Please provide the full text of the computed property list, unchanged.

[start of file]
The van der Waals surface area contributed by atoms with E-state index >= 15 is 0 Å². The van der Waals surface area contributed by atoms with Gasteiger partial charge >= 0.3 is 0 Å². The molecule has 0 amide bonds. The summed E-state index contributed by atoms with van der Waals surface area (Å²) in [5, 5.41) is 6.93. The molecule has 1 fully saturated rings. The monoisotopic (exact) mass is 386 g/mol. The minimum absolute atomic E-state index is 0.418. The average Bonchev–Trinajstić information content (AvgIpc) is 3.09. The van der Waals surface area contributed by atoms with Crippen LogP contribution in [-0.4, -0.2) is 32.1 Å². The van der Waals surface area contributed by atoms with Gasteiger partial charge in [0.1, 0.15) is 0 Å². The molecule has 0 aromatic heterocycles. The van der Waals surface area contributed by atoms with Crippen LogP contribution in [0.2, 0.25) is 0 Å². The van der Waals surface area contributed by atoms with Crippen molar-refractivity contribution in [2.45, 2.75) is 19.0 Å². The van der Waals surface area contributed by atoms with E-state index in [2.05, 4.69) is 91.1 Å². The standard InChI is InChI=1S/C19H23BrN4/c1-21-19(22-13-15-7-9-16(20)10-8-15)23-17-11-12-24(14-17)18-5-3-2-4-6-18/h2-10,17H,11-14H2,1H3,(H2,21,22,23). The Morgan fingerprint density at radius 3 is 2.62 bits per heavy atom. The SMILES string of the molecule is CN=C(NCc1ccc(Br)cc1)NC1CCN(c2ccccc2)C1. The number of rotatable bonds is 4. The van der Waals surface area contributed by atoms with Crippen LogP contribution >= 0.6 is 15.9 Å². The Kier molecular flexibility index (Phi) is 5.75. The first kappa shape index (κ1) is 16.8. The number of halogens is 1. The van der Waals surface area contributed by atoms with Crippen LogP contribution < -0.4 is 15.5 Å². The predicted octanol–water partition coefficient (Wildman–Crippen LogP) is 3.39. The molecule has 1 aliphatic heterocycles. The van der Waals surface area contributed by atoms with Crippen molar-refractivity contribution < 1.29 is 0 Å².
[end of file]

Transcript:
The van der Waals surface area contributed by atoms with E-state index >= 15 is 0 Å². The van der Waals surface area contributed by atoms with Gasteiger partial charge >= 0.3 is 0 Å². The molecule has 0 amide bonds. The summed E-state index contributed by atoms with van der Waals surface area (Å²) in [5, 5.41) is 6.93. The molecule has 1 fully saturated rings. The monoisotopic (exact) mass is 386 g/mol. The minimum absolute atomic E-state index is 0.418. The average Bonchev–Trinajstić information content (AvgIpc) is 3.09. The van der Waals surface area contributed by atoms with Crippen LogP contribution in [-0.4, -0.2) is 32.1 Å². The van der Waals surface area contributed by atoms with Gasteiger partial charge in [0.1, 0.15) is 0 Å². The molecule has 0 aromatic heterocycles. The van der Waals surface area contributed by atoms with Crippen LogP contribution in [0.2, 0.25) is 0 Å². The van der Waals surface area contributed by atoms with Crippen molar-refractivity contribution in [2.45, 2.75) is 19.0 Å². The van der Waals surface area contributed by atoms with E-state index in [2.05, 4.69) is 91.1 Å². The standard InChI is InChI=1S/C19H23BrN4/c1-21-19(22-13-15-7-9-16(20)10-8-15)23-17-11-12-24(14-17)18-5-3-2-4-6-18/h2-10,17H,11-14H2,1H3,(H2,21,22,23). The Morgan fingerprint density at radius 3 is 2.62 bits per heavy atom. The SMILES string of the molecule is CN=C(NCc1ccc(Br)cc1)NC1CCN(c2ccccc2)C1. The number of rotatable bonds is 4. The van der Waals surface area contributed by atoms with Crippen LogP contribution >= 0.6 is 15.9 Å². The Kier molecular flexibility index (Phi) is 5.75. The first kappa shape index (κ1) is 16.8. The number of halogens is 1. The van der Waals surface area contributed by atoms with Crippen LogP contribution < -0.4 is 15.5 Å². The predicted octanol–water partition coefficient (Wildman–Crippen LogP) is 3.39. The molecule has 1 aliphatic heterocycles. The van der Waals surface area contributed by atoms with Crippen molar-refractivity contribution < 1.29 is 0 Å².